The Chester Sunday Market runs from 9:00 a.m. until 1:00 p.m. through mid-October. This week is
the Peach festival! For directions and more info, visit www.chestersundaymarket.com

Sunday, July 19, 2009

The Pastoral Setting: Lyme Farmers Market at Ashlawn Farm

What makes for a great farmers market? The mix of vendors is key, but what else? What is it about a market that turns shopping from a chore into an occasion?

At the Lyme Market at Ashlawn Farm, location is everything. Set in a field downhill from a 300-year old farm house, with panoramic views of pastures, horses and cows, this market is as bucolic as it gets.

I grew up in a setting like this, in dairy country in upstate New York. So maybe that's why, even though I'm going to work, I feel so peaceful when I drive to this market. Or maybe it's because, now that I live in a small city, vending here feels like a mini-vacation.

But here's a funny thing about this location: if you live in the city, a trip to Ashlawn is a way to get away from it all. But if you live in the country, a trip to Ashlawn becomes a way to connect with your neighbors. One thing I remember about growing up in a town where a walk around the block is a five mile hike is the isolation. You don't just bump into people walking to the post office or the local coffee shop. You don't say "hi" very often in a day. So anything that brings people together is extra sweet and extra appreciated. (The dogs like getting together, too.)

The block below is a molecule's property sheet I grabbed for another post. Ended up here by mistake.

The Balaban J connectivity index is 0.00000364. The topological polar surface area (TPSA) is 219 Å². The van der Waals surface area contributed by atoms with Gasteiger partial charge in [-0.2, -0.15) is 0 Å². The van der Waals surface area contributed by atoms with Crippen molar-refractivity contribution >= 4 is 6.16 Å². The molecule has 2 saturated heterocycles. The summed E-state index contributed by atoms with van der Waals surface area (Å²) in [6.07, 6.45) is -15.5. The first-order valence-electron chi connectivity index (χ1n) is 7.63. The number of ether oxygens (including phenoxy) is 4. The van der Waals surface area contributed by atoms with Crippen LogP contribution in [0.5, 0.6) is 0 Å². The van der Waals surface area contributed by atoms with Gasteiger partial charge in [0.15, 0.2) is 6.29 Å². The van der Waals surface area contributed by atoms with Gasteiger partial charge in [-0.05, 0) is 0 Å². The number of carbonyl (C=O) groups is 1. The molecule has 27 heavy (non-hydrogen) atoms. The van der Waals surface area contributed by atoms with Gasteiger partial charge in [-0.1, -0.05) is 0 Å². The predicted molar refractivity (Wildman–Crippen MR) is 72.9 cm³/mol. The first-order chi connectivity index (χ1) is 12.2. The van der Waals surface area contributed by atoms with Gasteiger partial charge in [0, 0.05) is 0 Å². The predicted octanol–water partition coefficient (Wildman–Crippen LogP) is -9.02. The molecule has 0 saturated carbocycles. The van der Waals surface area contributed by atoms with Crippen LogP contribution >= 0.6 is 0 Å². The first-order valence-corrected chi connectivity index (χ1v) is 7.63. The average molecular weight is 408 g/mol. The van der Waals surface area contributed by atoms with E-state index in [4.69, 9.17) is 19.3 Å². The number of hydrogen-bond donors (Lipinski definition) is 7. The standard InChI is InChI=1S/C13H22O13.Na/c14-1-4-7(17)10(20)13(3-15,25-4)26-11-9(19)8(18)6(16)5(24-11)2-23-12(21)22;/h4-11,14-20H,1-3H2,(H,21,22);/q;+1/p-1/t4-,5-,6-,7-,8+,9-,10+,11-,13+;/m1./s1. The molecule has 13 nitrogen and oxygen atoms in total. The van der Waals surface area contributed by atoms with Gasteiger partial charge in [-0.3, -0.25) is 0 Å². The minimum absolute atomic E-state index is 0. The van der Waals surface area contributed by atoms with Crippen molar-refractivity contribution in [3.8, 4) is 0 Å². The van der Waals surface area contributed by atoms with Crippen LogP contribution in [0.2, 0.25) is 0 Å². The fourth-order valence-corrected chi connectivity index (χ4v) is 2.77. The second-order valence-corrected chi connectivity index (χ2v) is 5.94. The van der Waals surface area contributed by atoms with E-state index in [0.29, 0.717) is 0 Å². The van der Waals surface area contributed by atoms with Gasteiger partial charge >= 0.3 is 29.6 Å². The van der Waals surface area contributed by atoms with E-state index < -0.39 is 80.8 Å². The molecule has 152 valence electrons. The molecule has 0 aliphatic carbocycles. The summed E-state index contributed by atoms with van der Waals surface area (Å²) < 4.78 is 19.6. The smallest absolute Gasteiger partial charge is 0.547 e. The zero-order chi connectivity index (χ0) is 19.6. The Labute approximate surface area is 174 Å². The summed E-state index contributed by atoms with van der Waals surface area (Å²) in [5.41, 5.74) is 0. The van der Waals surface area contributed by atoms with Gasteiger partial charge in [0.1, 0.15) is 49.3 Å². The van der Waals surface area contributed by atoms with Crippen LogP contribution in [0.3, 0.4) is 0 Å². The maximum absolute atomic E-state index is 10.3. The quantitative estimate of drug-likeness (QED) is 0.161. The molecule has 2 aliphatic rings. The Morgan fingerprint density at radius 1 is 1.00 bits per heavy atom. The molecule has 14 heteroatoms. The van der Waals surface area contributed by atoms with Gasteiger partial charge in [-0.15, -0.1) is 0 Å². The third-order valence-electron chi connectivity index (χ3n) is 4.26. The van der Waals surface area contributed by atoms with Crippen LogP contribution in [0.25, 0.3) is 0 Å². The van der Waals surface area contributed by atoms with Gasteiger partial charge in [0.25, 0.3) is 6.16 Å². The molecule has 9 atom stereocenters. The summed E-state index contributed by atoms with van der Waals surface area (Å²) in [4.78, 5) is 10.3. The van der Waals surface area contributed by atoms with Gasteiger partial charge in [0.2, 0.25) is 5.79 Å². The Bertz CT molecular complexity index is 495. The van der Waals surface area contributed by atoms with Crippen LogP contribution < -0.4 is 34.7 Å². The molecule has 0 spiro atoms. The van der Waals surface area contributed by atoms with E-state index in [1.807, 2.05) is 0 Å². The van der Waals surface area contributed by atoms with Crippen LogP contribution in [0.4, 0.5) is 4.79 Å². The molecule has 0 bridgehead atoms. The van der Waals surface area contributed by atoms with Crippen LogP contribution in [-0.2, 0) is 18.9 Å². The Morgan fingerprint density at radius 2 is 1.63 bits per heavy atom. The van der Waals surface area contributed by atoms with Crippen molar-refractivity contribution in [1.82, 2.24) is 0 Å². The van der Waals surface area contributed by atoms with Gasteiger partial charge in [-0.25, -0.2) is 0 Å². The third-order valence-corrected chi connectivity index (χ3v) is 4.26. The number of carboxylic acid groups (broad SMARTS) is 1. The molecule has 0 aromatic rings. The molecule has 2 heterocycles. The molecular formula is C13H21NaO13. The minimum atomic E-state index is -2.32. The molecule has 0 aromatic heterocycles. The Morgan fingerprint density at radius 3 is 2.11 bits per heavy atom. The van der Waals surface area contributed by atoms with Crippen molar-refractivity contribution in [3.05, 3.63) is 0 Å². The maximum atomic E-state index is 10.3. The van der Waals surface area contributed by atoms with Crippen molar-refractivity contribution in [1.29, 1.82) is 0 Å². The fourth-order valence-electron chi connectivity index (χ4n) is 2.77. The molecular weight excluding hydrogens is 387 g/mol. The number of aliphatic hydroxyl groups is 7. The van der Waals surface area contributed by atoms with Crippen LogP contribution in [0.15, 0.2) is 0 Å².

Besides building community and connecting farmers with customers, the Lyme market meets another need: the preservation of CT's farms. Of course, all farmers markets do this by connecting farmers with customers. But the Lyme market also helps preserve the farm on which it's located.

Ashlawn Farm has been in the same family for 100 years. But the current owners, Chip and Carol, didn't plan on or know anything about farming. Chip was a financial planner and Carol was a teacher. But when Chip's elderly uncle Sam was about to lose the farm, they stepped in and bought it. Now they're raising their family here. And the market--along with their coffee-roasting business and the leasing of pasture--helps generate the income they need to keep the farm alive.

But the best location in the world wouldn't work if Chip didn't pull in some great vendors. At Lyme Market you'll find organic and conventional fruits and vegetables, goat cheese, cut flowers, potted plants and seedlings, breads, local beef, soaps and body care products (mine!), jams, jewelry, locally sewn items made from hand-printed fabrics, and the most wonderful truffles I've ever eaten. There's also plenty of ready-made food available: breakfast sandwiches with local eggs and sausage, hamburgers from local beef, shrimp spring rolls with Thai basil, Voodoo Grill, Ashlawn Farm's own coffee (I especially like their iced coffee, cold-brewed for twelve hours) and--my favorite--a vendor with raw vegan treats like cilantro lemonade, pressed salad, vegan "sushi" and raw chocolate with goji berries.

The Lyme market at Ashlawn farm runs Fridays 3:00-6:00 and Saturdays 9:30-12:00 until at least mid-October, possibly later if the weather is kind. I'm there on Saturdays. The market will be closed Saturday, July 25th.